Often referred to as “the Switzerland of America” and sitting at anywhere between 7,000-9,000 feet high, the mountain towns of southwestern Colorado definitely have the upper-hand on the Jeep trails in Colorado. There are four prominent towns in this area: Ouray, Telluride, Silverton, and Durango, all within a 2 hour drive of one another, and all accessible via Jeep trails. Once you reach Ouray, you can avoid pavement nearly all together and off-road through the southwest, where you’ll find tons of mining remains, railroad ruins, and some of the most gorgeous peaks in the Rockies.
Once in Ouray, we had a beer at Ouray Brewery then headed south through town until we reached the turn for Camp Bird Road. We took this dirt road a few miles until reaching a fork in the trail: left gives way to Governor’s Basin. Continue right until you reach a second fork in the road, giving us access to Yankee Boy Basin or Imogene Pass. Let’s go left for Imogene!
Across the river and through the woods, to 13k feet we go, tackling granite, deteriorating rock, and impressively narrow pitches along the way. Imogene Pass was originally created to give the miners in Ouray access to Tom Boy Mine in Telluride. Now, the road serves as one of the most beautiful 4×4 trails in Colorado. The trail is around 12 miles long, is open for two-way traffic, and takes 2-3 hours if you’re bookin’ it (but why would you do that…?)
The trail is fairly straightforward (I’ve done it in the dark multiple times) until you reach about 11,900 ft., where it becomes much more narrow, steep, and rocky. Crawl your way to the summit, where you’ll be rewarded with 360-degree views of Telluride, Ouray, and the San Juans. See Mt. Sneffels peaking over the surrounding 13ers in the distance. Spot the mines that are now tiny little black squares on the trail below you.
Once you’re done taking it all in (or someone in your party forces you to head back down…), head left from the summit sign and down into Telluride. The road begins as very narrow with little room to pass. Hold your breath and finish the next little bit because the road widens up again as you descend into Imogene Basin via switchbacks.
As you descend, Tom Boy Mine will come into view, and my, is it a sight to see! First of all, it’s massive compared to most mine ruins we’ve seen – basically an entire city. There are a few informative signs placed at the forefront, and you are free to explore near the ruins – beware of trespassing and no entry signs, as most of the remains are not stable nor safe.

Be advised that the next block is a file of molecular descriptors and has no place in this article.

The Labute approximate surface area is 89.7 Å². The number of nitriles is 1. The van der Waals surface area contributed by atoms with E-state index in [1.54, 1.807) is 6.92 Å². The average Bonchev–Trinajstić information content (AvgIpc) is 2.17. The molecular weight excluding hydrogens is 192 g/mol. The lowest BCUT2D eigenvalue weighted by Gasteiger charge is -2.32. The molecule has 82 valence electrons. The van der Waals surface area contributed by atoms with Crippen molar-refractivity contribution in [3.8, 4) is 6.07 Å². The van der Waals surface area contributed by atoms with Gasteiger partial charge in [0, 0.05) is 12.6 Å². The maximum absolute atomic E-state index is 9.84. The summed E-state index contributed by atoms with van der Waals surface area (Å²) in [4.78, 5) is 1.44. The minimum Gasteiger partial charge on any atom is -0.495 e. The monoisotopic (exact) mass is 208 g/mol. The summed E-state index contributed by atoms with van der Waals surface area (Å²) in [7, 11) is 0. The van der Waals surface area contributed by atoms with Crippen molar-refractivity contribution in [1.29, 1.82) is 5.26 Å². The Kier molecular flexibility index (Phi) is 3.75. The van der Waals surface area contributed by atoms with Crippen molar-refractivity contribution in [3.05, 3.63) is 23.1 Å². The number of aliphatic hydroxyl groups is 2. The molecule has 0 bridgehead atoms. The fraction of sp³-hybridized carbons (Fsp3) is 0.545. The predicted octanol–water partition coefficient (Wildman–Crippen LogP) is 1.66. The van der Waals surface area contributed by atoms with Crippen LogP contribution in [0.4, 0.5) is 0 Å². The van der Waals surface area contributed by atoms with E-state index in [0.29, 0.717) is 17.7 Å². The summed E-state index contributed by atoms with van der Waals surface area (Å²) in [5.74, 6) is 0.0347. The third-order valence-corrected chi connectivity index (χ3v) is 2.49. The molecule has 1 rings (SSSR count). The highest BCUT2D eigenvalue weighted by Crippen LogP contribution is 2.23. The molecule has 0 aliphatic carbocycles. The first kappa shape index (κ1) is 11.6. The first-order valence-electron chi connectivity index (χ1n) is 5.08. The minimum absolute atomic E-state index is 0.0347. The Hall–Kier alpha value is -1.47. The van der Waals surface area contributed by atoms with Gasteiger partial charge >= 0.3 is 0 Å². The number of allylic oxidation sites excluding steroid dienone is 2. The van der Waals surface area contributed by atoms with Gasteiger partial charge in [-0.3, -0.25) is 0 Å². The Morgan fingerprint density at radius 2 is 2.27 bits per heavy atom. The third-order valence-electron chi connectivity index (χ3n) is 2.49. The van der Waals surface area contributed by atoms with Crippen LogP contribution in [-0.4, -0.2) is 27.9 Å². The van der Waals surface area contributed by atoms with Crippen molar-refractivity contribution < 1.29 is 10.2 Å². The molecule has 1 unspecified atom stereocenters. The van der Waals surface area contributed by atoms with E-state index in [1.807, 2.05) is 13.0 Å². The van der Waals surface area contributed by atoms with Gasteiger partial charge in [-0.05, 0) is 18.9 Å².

Pass a few more mines as you climb your way into the forest. Right before you cross tree line, the road narrows again and there are a multitude of waterfalls on your right. After you enter the trees again, be sure to look across the valley, as the infamous switchbacks of Black Bear Pass come into view, along with Bridal Veil Falls and the power house. You’re now on Tom Boy Road, and this will take you right smack into the middle of Telluride, where I suggest you grab another beer at Smugglers or Telluride Brewing Company before you get on your way.
OR,avoid the highway to Ouray and head to Lake City for Engineer Pass. When you reach Lake City, take 2nd Street west, then turn left on Bluff Road and follow the signs for the Alpine Loop (Cinnamon Pass + Engineer Pass combined). This trail is also open to two-way traffic. This pass is nearly 21 miles long and hot damn, is it beautiful.
Rising to 12,800 feet, you’ll travel through the San Juans again, seeing many more mines, including Bonanza Empire Chief Mine, a fairly large mining house in a field of wildflowers and metal remains. Stop at Odom Point and observe how high you are!
Although fairly mild most of the way, Engineer gets pretty rough and rocky during the last pitches, and you’ll really want to watch your undercarriage (one time, I sat 3 miles from the end of the pass for nearly 2 hours because a Bronco got his differential stuck on a rock and nearly tore his axle off).
If you run Engineer from Ouray, you can complete the Alpine Loop, which tours Animas Forks, a ghost town situated at 11,200 feet, where the snow would pile up to the second story windows. Animas Forks was restored in 2013-2014, so you can tour the buildings, sit inside of the jail cell, and explore the homes, learning how the people of the town survived the brutal winters in the high San Juans. In its prime, Animas was a bustling mine town – by 1876, there were 30 cabins, a hotel, a saloon, and a post office, but by 1902, mining began to decline and the town began nearing its end; it was completely abandoned by 1920.
Travel 12 miles from Animas Forks into the town of Silverton, where you will gain highway access to Ouray or Durango. Take Red Mountain Pass towards Ouray and tune in next time to see where we end up!Live a life of adventure!,
Written by: coloradorockymountainadventures.wordpress.com